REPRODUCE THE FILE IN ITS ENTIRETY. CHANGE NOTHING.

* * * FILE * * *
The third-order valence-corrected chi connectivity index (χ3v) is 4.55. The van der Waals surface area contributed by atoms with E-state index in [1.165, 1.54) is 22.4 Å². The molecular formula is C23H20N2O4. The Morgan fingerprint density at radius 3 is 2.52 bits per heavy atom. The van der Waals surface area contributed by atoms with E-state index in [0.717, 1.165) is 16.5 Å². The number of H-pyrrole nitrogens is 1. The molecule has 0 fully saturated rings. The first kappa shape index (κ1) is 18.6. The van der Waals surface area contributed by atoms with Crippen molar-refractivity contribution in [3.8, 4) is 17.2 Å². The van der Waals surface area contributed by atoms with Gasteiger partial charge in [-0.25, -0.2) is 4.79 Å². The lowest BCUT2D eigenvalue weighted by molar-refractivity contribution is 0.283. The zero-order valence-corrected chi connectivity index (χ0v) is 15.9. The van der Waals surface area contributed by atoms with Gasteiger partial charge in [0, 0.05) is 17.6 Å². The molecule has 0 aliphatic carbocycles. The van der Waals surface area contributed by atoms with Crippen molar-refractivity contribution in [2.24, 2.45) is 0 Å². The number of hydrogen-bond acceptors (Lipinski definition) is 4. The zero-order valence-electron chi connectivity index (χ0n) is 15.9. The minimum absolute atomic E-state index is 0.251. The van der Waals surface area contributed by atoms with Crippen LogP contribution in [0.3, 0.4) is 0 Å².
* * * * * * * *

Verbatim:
The third-order valence-corrected chi connectivity index (χ3v) is 4.55. The van der Waals surface area contributed by atoms with E-state index in [1.165, 1.54) is 22.4 Å². The molecular formula is C23H20N2O4. The Morgan fingerprint density at radius 3 is 2.52 bits per heavy atom. The van der Waals surface area contributed by atoms with E-state index in [0.717, 1.165) is 16.5 Å². The number of H-pyrrole nitrogens is 1. The molecule has 0 fully saturated rings. The first kappa shape index (κ1) is 18.6. The van der Waals surface area contributed by atoms with Crippen molar-refractivity contribution in [3.8, 4) is 17.2 Å². The van der Waals surface area contributed by atoms with Gasteiger partial charge in [-0.25, -0.2) is 4.79 Å². The lowest BCUT2D eigenvalue weighted by molar-refractivity contribution is 0.283. The zero-order valence-corrected chi connectivity index (χ0v) is 15.9. The van der Waals surface area contributed by atoms with Gasteiger partial charge in [0, 0.05) is 17.6 Å². The molecule has 0 aliphatic carbocycles. The van der Waals surface area contributed by atoms with Crippen molar-refractivity contribution in [2.24, 2.45) is 0 Å². The number of hydrogen-bond acceptors (Lipinski definition) is 4. The zero-order valence-electron chi connectivity index (χ0n) is 15.9. The minimum absolute atomic E-state index is 0.251. The van der Waals surface area contributed by atoms with Crippen LogP contribution in [0.3, 0.4) is 0 Å².